Dear Young, Future Entrepreneurs: Here's Why You Shouldn't Fear Automation
In a recent study, more than one-third of employed millennials surveyed said they believed that within 20 years, machines would be able to do the job they -- the humans -- do today. Only one in 10 feared that future.
On March 6, Uber reported that the company had been operating self-driving trucks on the roads in Arizona for several months. Who knew? Then, shockingly, on March 18, a woman walking her bicycle across a road in that state's city of Tempe was killed by a driverless Uber vehicle.
The incident was tragic and certainly deserves a thorough investigation. At the same time, however, it rekindled the debate about a future with less human involvement. And that debate extends to a broader conversation about automation’s impact, in general, on all facets of life, not the least of which is its role in the workplace.
That's where entrepreneurs come in. Some fear a future in which artificial intelligence (AI) and robots might take over jobs previously performed by humans. They see AI as another step toward automation-led obsolescence.
In other quarters, business leaders, including entrepreneurs, are exuberant over AI's potential. Removing the human factor will dramatically reduce costs and improve efficiency (imagine a global fleet of robot-driven freight liners). Much of this divergence in outlook is based on the high degree of uncertainty. Drawbacks from automation will be offset by many improvements (improved quality of life, convenience and shorter workweeks).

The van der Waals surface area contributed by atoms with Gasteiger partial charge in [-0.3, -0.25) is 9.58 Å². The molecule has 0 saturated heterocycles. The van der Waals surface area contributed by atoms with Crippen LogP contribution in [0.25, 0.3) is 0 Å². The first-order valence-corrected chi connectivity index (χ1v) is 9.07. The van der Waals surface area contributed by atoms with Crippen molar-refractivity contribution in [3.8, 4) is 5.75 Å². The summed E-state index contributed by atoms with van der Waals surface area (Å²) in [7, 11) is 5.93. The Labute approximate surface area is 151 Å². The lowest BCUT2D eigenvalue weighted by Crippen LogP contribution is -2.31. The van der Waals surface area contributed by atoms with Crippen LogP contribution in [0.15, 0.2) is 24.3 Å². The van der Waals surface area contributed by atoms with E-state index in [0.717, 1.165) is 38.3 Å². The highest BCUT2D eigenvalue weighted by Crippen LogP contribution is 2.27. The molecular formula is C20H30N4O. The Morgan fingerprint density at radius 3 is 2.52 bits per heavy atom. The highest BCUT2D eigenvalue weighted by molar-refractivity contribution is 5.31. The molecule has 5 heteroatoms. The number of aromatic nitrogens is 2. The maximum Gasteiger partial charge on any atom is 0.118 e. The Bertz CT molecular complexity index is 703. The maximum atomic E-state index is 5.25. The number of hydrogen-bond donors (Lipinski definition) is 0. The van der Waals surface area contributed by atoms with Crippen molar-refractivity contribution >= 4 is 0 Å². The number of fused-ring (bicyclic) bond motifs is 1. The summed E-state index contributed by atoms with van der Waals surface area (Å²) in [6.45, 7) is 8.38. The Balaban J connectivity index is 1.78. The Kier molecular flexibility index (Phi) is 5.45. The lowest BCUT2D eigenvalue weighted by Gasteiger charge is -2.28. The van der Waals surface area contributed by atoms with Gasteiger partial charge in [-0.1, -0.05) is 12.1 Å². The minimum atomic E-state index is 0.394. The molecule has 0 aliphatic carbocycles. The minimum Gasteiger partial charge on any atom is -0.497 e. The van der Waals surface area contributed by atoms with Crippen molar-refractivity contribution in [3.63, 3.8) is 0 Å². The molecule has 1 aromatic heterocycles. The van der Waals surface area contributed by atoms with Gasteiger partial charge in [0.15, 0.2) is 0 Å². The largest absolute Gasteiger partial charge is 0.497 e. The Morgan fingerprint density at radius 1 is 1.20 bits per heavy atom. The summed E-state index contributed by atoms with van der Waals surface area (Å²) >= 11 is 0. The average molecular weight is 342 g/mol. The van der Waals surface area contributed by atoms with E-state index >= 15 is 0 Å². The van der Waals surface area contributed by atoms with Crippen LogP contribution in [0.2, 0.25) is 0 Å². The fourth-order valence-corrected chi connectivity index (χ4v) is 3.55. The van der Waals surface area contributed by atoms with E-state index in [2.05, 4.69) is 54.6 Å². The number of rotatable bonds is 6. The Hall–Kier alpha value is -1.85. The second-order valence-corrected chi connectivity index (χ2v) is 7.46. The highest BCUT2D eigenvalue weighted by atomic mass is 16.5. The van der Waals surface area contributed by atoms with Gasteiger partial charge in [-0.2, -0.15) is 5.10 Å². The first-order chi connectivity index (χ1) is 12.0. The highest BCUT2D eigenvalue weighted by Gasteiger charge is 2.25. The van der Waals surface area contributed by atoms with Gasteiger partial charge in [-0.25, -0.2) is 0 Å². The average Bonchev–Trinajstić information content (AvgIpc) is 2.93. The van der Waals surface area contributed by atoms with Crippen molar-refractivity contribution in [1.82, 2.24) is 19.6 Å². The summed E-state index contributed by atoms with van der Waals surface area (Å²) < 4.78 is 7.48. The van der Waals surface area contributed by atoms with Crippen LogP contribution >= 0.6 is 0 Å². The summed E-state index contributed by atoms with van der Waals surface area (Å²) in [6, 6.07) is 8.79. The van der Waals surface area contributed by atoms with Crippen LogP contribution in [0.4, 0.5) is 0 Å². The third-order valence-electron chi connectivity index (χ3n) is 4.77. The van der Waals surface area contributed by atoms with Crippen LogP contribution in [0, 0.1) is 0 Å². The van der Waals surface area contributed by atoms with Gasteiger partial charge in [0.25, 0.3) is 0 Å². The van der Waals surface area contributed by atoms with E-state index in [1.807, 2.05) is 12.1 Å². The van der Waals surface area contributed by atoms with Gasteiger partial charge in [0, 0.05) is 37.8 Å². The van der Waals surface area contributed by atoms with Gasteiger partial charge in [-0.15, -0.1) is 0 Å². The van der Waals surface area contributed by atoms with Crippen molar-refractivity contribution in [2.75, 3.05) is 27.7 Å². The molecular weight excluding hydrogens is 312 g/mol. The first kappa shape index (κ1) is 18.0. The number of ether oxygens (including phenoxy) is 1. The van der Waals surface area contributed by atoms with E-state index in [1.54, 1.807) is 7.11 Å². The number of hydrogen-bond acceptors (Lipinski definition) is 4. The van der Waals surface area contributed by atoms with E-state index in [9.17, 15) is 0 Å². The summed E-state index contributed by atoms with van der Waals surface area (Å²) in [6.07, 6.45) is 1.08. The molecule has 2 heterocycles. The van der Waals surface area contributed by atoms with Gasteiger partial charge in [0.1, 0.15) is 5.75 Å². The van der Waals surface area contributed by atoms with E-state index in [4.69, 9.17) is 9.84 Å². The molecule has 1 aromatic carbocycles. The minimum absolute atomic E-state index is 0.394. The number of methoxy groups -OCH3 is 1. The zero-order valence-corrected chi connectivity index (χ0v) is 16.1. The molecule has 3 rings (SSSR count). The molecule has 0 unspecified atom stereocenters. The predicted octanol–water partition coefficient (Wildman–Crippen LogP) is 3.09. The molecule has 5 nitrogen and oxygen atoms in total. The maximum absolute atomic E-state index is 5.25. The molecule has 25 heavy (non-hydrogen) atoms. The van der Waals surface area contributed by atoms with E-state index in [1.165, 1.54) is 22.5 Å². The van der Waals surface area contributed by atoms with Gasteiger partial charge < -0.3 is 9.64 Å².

Dramatic change will be punctuated by trial and error, and most of it certainly will not happen overnight. Much has been reported in the media about the impact on younger workers -- future entrepreneurs -- who arguably have the most at stake in future automation.
I believe that members of the millennial generation, which has experienced a significant economic downturn amid remarkable technological change, are well prepared for an automated future. Here at Pepperdine Graziadio Business School, we set out to learn how people in that cohort feel about that future by surveying more than 1,000 for their opinions and attitudes about future opportunities and barriers in reference to the new technology.
The study, Millennial vs. Machine: A Generational Study on Careers, Automation and Getting Ahead in an Era of Uncertainty, offers insights into how this group views its current circumstances and future prospects. Here are three of the study's key insights:
Automation is not that far off.
For millennials, automation is no abstract concept or far-off possibility. Many younger workers are already seeing it here and now: About four in 10 (all numbers come from the study listed above) currently employed millennials in the survey group said they either worked in or had considered a job that manages automation.
Those who already worked with automation (62 percent) were significantly more likely than others (29 percent) to believe that their roles would be automated in 20 years. Presumably, the former group’s experience gave them a deeper understanding of the growing sophistication and the potential impact of robotics and other forms of automation.